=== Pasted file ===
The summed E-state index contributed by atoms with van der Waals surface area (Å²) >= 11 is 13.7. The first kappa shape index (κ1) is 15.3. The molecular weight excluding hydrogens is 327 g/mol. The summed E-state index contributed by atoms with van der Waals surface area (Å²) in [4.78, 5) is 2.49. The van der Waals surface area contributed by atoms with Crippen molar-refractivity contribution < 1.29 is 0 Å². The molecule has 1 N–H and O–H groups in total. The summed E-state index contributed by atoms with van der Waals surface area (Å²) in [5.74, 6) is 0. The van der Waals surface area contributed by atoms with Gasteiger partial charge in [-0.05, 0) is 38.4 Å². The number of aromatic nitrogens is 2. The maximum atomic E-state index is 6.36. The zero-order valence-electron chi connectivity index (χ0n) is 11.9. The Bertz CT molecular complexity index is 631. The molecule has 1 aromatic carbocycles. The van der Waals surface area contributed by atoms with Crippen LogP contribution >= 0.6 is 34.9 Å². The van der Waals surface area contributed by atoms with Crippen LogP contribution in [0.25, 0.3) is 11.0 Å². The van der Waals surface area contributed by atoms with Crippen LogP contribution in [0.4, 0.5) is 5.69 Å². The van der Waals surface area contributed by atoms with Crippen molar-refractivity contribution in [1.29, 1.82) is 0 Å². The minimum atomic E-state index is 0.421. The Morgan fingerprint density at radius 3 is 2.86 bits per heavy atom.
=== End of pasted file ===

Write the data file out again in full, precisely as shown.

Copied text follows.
The summed E-state index contributed by atoms with van der Waals surface area (Å²) >= 11 is 13.7. The first kappa shape index (κ1) is 15.3. The molecular weight excluding hydrogens is 327 g/mol. The summed E-state index contributed by atoms with van der Waals surface area (Å²) in [4.78, 5) is 2.49. The van der Waals surface area contributed by atoms with Crippen molar-refractivity contribution < 1.29 is 0 Å². The molecule has 1 N–H and O–H groups in total. The summed E-state index contributed by atoms with van der Waals surface area (Å²) in [5.74, 6) is 0. The van der Waals surface area contributed by atoms with Gasteiger partial charge in [-0.05, 0) is 38.4 Å². The number of aromatic nitrogens is 2. The maximum atomic E-state index is 6.36. The zero-order valence-electron chi connectivity index (χ0n) is 11.9. The Bertz CT molecular complexity index is 631. The molecule has 1 aromatic carbocycles. The van der Waals surface area contributed by atoms with Crippen LogP contribution >= 0.6 is 34.9 Å². The van der Waals surface area contributed by atoms with Crippen LogP contribution in [0.25, 0.3) is 11.0 Å². The van der Waals surface area contributed by atoms with Crippen LogP contribution in [0.4, 0.5) is 5.69 Å². The van der Waals surface area contributed by atoms with Crippen molar-refractivity contribution in [1.29, 1.82) is 0 Å². The minimum atomic E-state index is 0.421. The Morgan fingerprint density at radius 3 is 2.86 bits per heavy atom.